Here's what's confusing me, rocket. You indicate that you soldered wires to the plate and had constant power. You hadn't connected to the pump yet so you weren't riding and the engine wouldn't have been running. Then, you seemed to hook up the pump and voila it worked. Constant power shouldn't have been at the wire unless the starter or engine were running. All I'm trying to understand is whether you've connected the correct wires to supply the pump with full voltage. I hate to be a Doubting Thomas concerning how you've wired stuff, so I'll be a Doubting Laitch.
 You're gonna learn, rocket.  :laughing1: Start your engine, get a screwdriver, put its handle next to your ear canal opening, place its blade or point against the water pump cover. You'll hear if the sound is coming from there. Put it up against the timing chain cover, and any other place to locate the sound. My recent favorite place to listen was an alternator.  :laughing4-giggles:

 Your video recording technique for capturing symptoms is useful and an example for others here to follow.

I totally understand you being a doubting Laitch, no argument from me - I just phrased that incorrectly. Iím the pump runs when the bike is running, itís off when the bike is off (that includes when the key is in the on position and the bike is I started). Pump seems to be getting full power on my test ride and making that classic, sweet whine.

And the old fashioned mechanic stethoscope technique! I completely forgot about that. Iíll definitely be giving that a shot. The timing cover and pump cover are pretty close together, so at least I wonít need to go far  :laughing4-giggles:
  • Bordentown NJ
  • 1988 K75S

Offline Laitch

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Re: Riding fine, then bike died
« Reply #46 on: August 17, 2023, 07:56:20 AM »
The timing cover and pump cover are pretty close together, so at least I wonít need to go far  :laughing4-giggles:
It's hot out there! I glad you're seeking opportunities to conserve your energy. Be sure to listen to the alternator, tooójust for practice.
  • Along the Ridley in Vermont.
  • 1995 K75 86,000 miles
I wept because I had no radials until I met a man who had no splines.
https://tinyurl.com/RillRider

Offline rocketbrick

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Re: Riding fine, then bike died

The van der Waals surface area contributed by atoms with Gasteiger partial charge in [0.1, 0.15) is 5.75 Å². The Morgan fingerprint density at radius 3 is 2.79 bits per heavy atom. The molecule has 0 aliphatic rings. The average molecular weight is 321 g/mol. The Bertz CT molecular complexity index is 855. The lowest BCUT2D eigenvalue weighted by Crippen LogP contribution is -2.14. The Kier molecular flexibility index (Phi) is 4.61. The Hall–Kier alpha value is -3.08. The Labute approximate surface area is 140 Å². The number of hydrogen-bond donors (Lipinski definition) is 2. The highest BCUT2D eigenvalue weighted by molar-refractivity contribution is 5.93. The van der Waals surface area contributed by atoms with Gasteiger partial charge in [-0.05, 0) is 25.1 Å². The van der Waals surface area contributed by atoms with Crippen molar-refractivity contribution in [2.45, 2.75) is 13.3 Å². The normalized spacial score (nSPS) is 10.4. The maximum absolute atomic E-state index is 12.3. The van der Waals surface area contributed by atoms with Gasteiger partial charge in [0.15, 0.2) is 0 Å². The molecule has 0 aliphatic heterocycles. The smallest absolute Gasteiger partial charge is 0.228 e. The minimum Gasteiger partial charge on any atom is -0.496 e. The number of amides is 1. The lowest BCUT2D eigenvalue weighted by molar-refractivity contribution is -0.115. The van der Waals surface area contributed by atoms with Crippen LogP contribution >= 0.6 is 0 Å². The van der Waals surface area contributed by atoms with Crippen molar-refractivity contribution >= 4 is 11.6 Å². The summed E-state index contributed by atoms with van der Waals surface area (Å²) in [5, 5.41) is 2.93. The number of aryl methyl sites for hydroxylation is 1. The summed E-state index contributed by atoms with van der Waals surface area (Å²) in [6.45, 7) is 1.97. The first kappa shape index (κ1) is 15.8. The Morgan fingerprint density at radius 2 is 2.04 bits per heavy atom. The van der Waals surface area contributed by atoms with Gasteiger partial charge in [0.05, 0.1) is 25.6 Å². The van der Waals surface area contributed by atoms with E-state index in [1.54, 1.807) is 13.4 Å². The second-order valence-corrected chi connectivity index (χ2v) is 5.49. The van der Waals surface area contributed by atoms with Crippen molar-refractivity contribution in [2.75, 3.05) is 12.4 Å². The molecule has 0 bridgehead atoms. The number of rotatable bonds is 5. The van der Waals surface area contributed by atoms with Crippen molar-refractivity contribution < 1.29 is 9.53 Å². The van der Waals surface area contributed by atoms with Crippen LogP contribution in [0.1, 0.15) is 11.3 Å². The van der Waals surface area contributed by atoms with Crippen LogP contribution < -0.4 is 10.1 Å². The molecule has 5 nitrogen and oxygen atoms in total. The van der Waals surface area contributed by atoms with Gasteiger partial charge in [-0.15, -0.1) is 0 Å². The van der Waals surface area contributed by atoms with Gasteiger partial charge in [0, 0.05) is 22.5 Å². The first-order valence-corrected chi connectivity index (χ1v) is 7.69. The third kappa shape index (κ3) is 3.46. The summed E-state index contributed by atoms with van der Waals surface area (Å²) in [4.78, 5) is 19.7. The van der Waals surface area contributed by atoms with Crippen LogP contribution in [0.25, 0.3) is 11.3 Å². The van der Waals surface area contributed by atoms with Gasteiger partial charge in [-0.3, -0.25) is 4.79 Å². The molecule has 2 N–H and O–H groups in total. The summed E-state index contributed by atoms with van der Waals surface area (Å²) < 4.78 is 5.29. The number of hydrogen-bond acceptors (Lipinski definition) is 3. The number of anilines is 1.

« Reply #47 on: August 17, 2023, 08:30:55 AM »
Haha! Conserving energy is what I'm all about. I will definitely.

Also, an important symptom I just remembered and left out (only because I'd never seen the light before and the icon had worn off). The oil pressure light was turning on while I was riding, which is when I promptly returned home. Any light isn't a pleasant one, right?

I'm not sure if that narrows it down to the oil pump or not, but I'm brainstorming until I can work on it this weekend.
  • Bordentown NJ
  • 1988 K75S

Offline The Mighty Gryphon

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Re: Riding fine, then bike died
« Reply #48 on: August 17, 2023, 09:32:19 AM »
The light means you are losing/lost oil pressure.

The fact you lost oil pressure could be either the cause of the noise or a result of it.  I would avoid running the engine until I could identify the source of the noise and the oil idiot light. 

First place to look would be the oil pump on the front of the engine.

You also need to check the oil filter.  It may either be loose and leaking or plugged and not flowing oil.  When was the last oil and filter change?
  • In my garage in Marilla, NY
  • '91K100RS White/Blue
Current:
'91 K100RS16V "Moby Brick Too"

Past:
'94 K75RT "Ilsa, She Wolf of the SS"
'92 K100RS16V "Moby Brick" (RIP, deceased in a vehicular assault)
'94 K75S Special Edition Dakar Yellow "Cheetos"
'89 K100RS Special Edition "Special Ed"

Offline frankenduck

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Re: Riding fine, then bike died
« Reply #49 on: August 17, 2023, 09:43:52 AM »
The oil pressure switch grounds to illuminate the light.

Assuming that you have adequate oil in the motor, other possible causes of that light coming on are:

1 - The wire insulation is worn and grounding somewhere.

2 - The oil pressure switch has failed.